Government has released GHC37 million to the Controller and Accountant’s Department for onward disbursement as book and research allowances to for the public universities.
Plans are also afoot to re-tool workshops and laboratories to enable them to carry out their duties effectively towards development and growth.
President John Dramani Mahama, who announced this during a congregation at the Graduate School of the Kwame Nkrumah University for Science and Technology (KNUST), said all those interventions were being carried out to facilitate teaching and learning in the tertiary institutions.
In all 476 students graduated out of which 51 received Doctorate of Philosophy honours.
The delay in the payment of book and research allowances to the country’s public universities had remained one of the thorny issues that had, over the years, created acrimony between government and academia.
In some cases it had degenerated into sit-down strikes to drum home the issue and, therefore, the payment of the allowances could serve as a catalyst that would propel them to work peacefully to achieve set targets.
President Mahama explained that a situation where students had to rely on external sources to carry out laboratory tests and other experiments was not healthy for the growth of students, hence the Government’s resolve to fully equip their workshops and laboratories.
He said science and engineering in the universities were crucial for the socio-economic growth of the country and that was why government was taking up the re-tooling exercise through the Ghana Education Trust Fund.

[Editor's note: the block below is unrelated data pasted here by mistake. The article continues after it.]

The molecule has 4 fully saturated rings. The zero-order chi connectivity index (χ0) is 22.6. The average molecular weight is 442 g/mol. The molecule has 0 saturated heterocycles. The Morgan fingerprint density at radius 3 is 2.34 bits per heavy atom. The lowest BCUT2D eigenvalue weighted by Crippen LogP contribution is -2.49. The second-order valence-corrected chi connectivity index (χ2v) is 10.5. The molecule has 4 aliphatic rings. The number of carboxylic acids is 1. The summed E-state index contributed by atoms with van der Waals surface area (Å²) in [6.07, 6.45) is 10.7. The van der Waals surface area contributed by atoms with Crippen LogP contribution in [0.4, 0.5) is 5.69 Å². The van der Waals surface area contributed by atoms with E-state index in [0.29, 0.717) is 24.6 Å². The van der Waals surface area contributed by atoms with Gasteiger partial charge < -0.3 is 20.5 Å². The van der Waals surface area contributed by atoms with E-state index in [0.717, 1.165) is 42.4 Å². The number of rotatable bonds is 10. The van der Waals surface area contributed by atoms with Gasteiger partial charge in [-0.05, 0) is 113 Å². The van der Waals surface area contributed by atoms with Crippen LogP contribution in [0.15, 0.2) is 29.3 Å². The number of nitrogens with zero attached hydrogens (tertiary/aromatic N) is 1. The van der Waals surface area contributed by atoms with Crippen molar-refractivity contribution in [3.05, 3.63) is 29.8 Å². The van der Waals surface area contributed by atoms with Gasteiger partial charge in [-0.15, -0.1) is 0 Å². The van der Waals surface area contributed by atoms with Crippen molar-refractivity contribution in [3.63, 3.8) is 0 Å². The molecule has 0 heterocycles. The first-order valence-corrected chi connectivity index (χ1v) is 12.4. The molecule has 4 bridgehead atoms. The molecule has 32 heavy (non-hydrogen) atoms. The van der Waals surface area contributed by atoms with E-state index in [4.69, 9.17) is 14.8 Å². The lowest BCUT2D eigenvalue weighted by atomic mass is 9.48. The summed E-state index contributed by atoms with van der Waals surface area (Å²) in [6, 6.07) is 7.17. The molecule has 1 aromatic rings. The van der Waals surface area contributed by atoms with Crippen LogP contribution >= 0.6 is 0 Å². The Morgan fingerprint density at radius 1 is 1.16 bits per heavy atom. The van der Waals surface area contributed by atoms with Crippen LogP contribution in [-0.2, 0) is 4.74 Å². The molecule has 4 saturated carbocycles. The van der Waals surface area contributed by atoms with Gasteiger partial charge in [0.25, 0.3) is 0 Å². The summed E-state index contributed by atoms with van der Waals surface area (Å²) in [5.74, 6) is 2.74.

President Mahama said in order to increase manpower in vocational and technical skills, government had disbursed a total of 124 million dollars to various schools to train students.
Professor William Otu Ellis, the Vice Chancellor of the KNUST, said the university would next year establish a Masters programme in Law.
He said the KNUST had the capacity to train Community Health Nurses and Environmental Health workers and gave the assurance that the construction of the new Teaching Hospital would help them to actualise that vision.
Professor Ellis, who is ending his term of office as the Vice Chancellor of the university, said the university would do everything possible to maintain its position as one of the best science and technology universities on the continent.
President Mahama later inaugurated a new lecture hall for the Faculty of Agriculture and Natural Resources and a new Centre for Pharmacy at the university.